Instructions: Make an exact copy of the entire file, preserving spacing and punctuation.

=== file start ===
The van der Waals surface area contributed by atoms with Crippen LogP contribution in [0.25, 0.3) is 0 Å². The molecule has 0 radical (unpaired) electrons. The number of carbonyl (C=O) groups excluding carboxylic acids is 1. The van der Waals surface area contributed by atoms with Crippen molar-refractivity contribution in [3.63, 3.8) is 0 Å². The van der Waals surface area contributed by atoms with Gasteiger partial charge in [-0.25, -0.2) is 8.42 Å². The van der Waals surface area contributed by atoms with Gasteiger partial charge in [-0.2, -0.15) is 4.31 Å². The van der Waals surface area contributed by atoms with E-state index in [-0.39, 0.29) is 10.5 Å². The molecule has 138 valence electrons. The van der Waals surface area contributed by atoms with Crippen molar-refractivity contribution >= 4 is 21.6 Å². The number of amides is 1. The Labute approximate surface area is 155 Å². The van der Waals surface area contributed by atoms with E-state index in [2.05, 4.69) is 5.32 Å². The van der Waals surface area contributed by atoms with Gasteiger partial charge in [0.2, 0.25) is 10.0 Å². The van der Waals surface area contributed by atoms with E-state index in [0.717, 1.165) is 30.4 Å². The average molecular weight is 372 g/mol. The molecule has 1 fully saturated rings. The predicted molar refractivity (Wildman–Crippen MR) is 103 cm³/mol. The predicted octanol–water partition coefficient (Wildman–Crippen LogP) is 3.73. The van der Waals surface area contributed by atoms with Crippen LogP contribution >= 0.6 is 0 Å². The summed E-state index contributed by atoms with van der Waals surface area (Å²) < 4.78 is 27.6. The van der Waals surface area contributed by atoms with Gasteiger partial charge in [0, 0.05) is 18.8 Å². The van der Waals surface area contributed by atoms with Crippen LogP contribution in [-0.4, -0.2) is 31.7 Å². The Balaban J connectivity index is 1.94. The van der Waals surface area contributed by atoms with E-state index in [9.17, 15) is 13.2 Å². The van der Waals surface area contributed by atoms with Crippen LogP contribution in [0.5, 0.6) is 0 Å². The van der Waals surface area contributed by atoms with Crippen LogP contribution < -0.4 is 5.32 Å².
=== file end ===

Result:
The van der Waals surface area contributed by atoms with Crippen LogP contribution in [0.25, 0.3) is 0 Å². The molecule has 0 radical (unpaired) electrons. The number of carbonyl (C=O) groups excluding carboxylic acids is 1. The van der Waals surface area contributed by atoms with Crippen molar-refractivity contribution in [3.63, 3.8) is 0 Å². The van der Waals surface area contributed by atoms with Gasteiger partial charge in [-0.25, -0.2) is 8.42 Å². The van der Waals surface area contributed by atoms with Gasteiger partial charge in [-0.2, -0.15) is 4.31 Å². The van der Waals surface area contributed by atoms with E-state index in [-0.39, 0.29) is 10.5 Å². The molecule has 138 valence electrons. The van der Waals surface area contributed by atoms with Crippen molar-refractivity contribution >= 4 is 21.6 Å². The number of amides is 1. The Labute approximate surface area is 155 Å². The van der Waals surface area contributed by atoms with E-state index in [2.05, 4.69) is 5.32 Å². The van der Waals surface area contributed by atoms with Gasteiger partial charge in [0.2, 0.25) is 10.0 Å². The van der Waals surface area contributed by atoms with E-state index in [0.717, 1.165) is 30.4 Å². The average molecular weight is 372 g/mol. The molecule has 1 fully saturated rings. The predicted molar refractivity (Wildman–Crippen MR) is 103 cm³/mol. The predicted octanol–water partition coefficient (Wildman–Crippen LogP) is 3.73. The van der Waals surface area contributed by atoms with Crippen LogP contribution >= 0.6 is 0 Å². The summed E-state index contributed by atoms with van der Waals surface area (Å²) < 4.78 is 27.6. The van der Waals surface area contributed by atoms with Gasteiger partial charge in [0, 0.05) is 18.8 Å². The van der Waals surface area contributed by atoms with Crippen LogP contribution in [-0.4, -0.2) is 31.7 Å². The Balaban J connectivity index is 1.94. The van der Waals surface area contributed by atoms with E-state index in [9.17, 15) is 13.2 Å². The van der Waals surface area contributed by atoms with Crippen LogP contribution in [0.5, 0.6) is 0 Å². The van der Waals surface area contributed by atoms with Crippen LogP contribution < -0.4 is 5.32 Å².